It doesn’t ever feel good to make goals, work hard towards them, and miss them. A lot of people like to use the “miss the moon, fall amongst the stars” analogy to describe missing your goals, but the fact is, most of the time, it hurts. However, sometimes missing your goal can be a great thing. It opens your creativity. It forces you to look at your path, planning, and approach. Missing and reaching goals teaches a valuable lesson in every attempt and every victory. And with the right perspective, you will see that in your efforts you either meet your goal or learn something that changes you.


Why We Need Goals


First of all, goals tell us our desires. Goals help us to separate the wishes and dreams from the thing we are willing to work towards.  Without goals, we can’t channel our ambitions. And goals are often tangible, so we can stay motivated through the progress, as we reach different milestones on the path to the ultimate achievement we want to attain.


If you aren’t in the habit of setting goals, I encourage you to do so. Start small if you like. A financial goal. A project goal. An increase in followers. More people visiting your website. Pick one to get started. One of my favorite sayings is, “if you aim at nothing, you’ll hit it every time.”


How Do We Set Goals?


I don’t align myself with the “SMART” goal strategy exactly.  That approach requires all goals be “specific, measurable, achievable, relevant and timebound.” I have no problems with the specific and measurable parts of this style because progress is motivating. I think if we talk “achievable” too narrowly, people won’t undertake a “stretch” goal, one that is just outside the obvious reach and forces us to work a little harder or be a little more creative to hit.


Personally, I start from the end state of what I am going to do and backwards plan, putting steps on the calendar and wherever else. I do give myself a deadline, but in reality, I have realized that rigorous time limits can stifle creativity and the ability to add a valuable step or process into the mix. My approach isn’t always great for very time specific goals. I’ve become a little “soft” on deadlines as I’ve spent more time as an entrepreneur. If I am not striving for a project goal, I would rather work in “windows” of time. I am padding the calendar at times to leave room for those sparks of inspiration.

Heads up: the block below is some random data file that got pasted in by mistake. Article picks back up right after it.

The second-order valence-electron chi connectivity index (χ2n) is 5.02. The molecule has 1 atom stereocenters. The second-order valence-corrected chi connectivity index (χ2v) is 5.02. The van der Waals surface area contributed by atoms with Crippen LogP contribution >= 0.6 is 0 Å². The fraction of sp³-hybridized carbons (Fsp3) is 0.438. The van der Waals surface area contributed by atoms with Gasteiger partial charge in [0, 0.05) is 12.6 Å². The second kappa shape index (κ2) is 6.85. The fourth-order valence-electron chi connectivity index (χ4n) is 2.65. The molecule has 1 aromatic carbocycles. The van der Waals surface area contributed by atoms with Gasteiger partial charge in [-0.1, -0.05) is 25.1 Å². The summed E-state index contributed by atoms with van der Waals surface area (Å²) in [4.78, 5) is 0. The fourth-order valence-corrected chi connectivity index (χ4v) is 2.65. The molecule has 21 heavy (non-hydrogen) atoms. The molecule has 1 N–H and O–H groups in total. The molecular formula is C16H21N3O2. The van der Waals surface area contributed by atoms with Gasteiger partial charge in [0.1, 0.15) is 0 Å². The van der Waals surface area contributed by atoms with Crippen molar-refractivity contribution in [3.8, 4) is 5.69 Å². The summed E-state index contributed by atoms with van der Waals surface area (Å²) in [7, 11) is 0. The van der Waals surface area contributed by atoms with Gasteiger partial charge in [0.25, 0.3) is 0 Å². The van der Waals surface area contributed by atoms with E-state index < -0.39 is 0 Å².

Once the goal is set, however, it must become non-negotiable. I recently started reading, “The Audacity to Be Queen” by Gina DeVee, and she explains it as, “being unavailable for anything else.” When you have your goals set by your desires rather than working from a position of “I wish, I want” we start from “it’s happening, this is what I am doing.” We commit to taking each action step with unwavering determination and belief. And then start moving.  


When we miss goals


There are people who believe that if you don’t hit a goal, you didn’t want it badly enough. Maybe. I think if you don’t hit a goal, any number of things could have happened. Have you ever gotten halfway to a goal and then lost your passion for the result? How about external forces that interfered? Ever have a goal that you reach at another time? How about something that needed to be tweaked- something you will correct for the next round?


Whatever we discover our reasons to be aside, when we don’t hit our goals, it cannot be the end of the world. Because we made the goal non-negotiable and we are unavailable for anything else. Any perceived “miss” is a timing issue. Or an approach issue. We need to find the lesson. We need to evaluate what went well, what didn’t work, and we need to be willing to make adjustments and to continue moving forward. And we need to replace any disappointment with a celebration of our progress. A genuine celebration.  Happy Entrepreneuring!